• Dumont’s commitment to tone and aesthetics is remorseless — this was an injustice, and you will suffer accordingly for 94 minutes. But it’s not just suffering for suffering’s sake. In our present Huxleyan existence of digital devices, it’s just as easy to block out or avoid such a gruelling experience entirely, but it’s worth looking into the abyss that was one woman’s life.

  • Whereas Nuytten’s film was a floridly melodramatic (if watchable) showcase for Isabelle Adjani at her most passionate, this later history of Claudel, which stars Juliette Binoche, is spare, harsh and minimalistic, as one would expect from Bruno Dumont.

  • There’s a savage duality in so many of Dumont’s characters and cultural collusions from previous films but here there’s caring and compassion, at least until the film shifts to her brother Paul (Jean-Luc Vincent) and the insufferable piety that commits service to God at the expense of those on earth.

  • ...It's important to find new forms and keep pushing the medium forward (and things are looking up on that front!), but I still Pavlovlianly respond to technically impeccable long shots of Binoche walking in natural light and well-recorded sound in interiors that doesn't sound distractingly punched-up... Dumont's almost certainly not done with his doggedly muddy, ugly, rape-y countryside dramas, but it's nice when he steps outside of that box.

  • The shot with which Dumont concludes the film, a close-up of Binoche against an immutable stone wall, was for me one of the enduring images from this year’s festival, but the film’s major point of interest comes in the clash of acting styles enlisted by Dumont, who juggles the consummate professionalism of Binoche with the use of genuine mentally disabled people in more marginal roles...

  • Pale, drawn, haggard yet somehow more beautiful than ever in a merciless series of extreme closeups, Binoche is riveting as the titular sculptress glimpsed here in the midst of the forced mental asylum stay that frittered away her genius and final decades.

  • There are at least three beautiful things in Bruno Dumont’s depressing new film. First, there are cinematographer Guillaume Deffontaines’s precise visual compositions. Stark and minimalist, at times they resemble classical Dutch painting... Third, and most important, is Dumont’s use of light as metaphor for the radiance of Camille Claudel’s heart and soul.

  • This is the first time Dumont has worked with a seasoned actor like Binoche, and her presence makes for an always-intriguing contrast with the otherwise nonprofessional performers, many of whom are actual asylum inmates. Exploitative as this may seem in theory, it works beautifully onscreen, mostly because of Binoche’s radiantly complicated humanity.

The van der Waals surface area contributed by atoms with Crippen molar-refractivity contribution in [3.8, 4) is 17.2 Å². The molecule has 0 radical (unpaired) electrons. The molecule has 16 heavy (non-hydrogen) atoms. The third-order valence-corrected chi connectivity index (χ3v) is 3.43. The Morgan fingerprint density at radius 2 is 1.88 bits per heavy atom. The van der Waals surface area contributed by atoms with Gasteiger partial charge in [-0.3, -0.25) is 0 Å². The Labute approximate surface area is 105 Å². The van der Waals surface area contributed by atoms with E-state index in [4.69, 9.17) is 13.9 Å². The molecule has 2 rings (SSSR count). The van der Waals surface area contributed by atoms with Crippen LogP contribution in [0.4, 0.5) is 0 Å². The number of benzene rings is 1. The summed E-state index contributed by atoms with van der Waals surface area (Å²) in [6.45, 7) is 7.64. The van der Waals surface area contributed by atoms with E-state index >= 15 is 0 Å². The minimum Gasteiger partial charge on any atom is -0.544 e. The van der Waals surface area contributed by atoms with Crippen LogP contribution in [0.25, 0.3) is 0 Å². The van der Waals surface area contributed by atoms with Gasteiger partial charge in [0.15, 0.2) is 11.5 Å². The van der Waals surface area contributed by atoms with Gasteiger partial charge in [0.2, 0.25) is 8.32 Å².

• Binoche bulldozes through the melee in character, but of course the texture of the film falls between horrific realism and freak-show exploitation, a tension that can either double-down on the naturalistic impact of Claudel's plight or make you speculate queasily about life on the set between takes. Or both. In all cases, it's far more radical than Bruno Nuytten's celebrated 1988 version, and one of the year's thorniest releases.

  • In this raw, sparse setting, with its windswept landscape populated by patients whose grimacing faces share the same depth as Claudel's best portrait busts, Binoche is superb. Quiet and calculating one minute, unhinged and sobbing the next, she expresses brilliantly the maddening frustration of a falsely incarcerated genius.

  • Watching Binoche’s every flicker of confusion, anger, remorse, and hope, we are made privy to a succession of emotions that transcend time and place. This is more a film about acting—both the historical necessity of women to constantly play roles for audiences real and perceived, and about our experience of watching a major contemporary screen actor inhabit a character forced to play those roles—than about linear historical events.

  • [Binoche] gives a monumental performance here, not least because it’s so contained. The moments of protest and anguish are all the more moving and painful because the Camille we mostly see is an observer, with impassive, barely changing features—gazing calmly ahead, or turning to the camera with an implacable, borderline-haughty look... Camille Claudel 1915 is a film of stark, sober rewards, and possibly Dumont’s finest.

  • ...The film is contemplative, perfectly composed, and Binoche acts her heart out though I'm actually tempted to give Skandie points to Alexandra Lucas, a Down's Syndrome lady playing (I assume) herself, just for her radiant expression. Some things go beyond acting.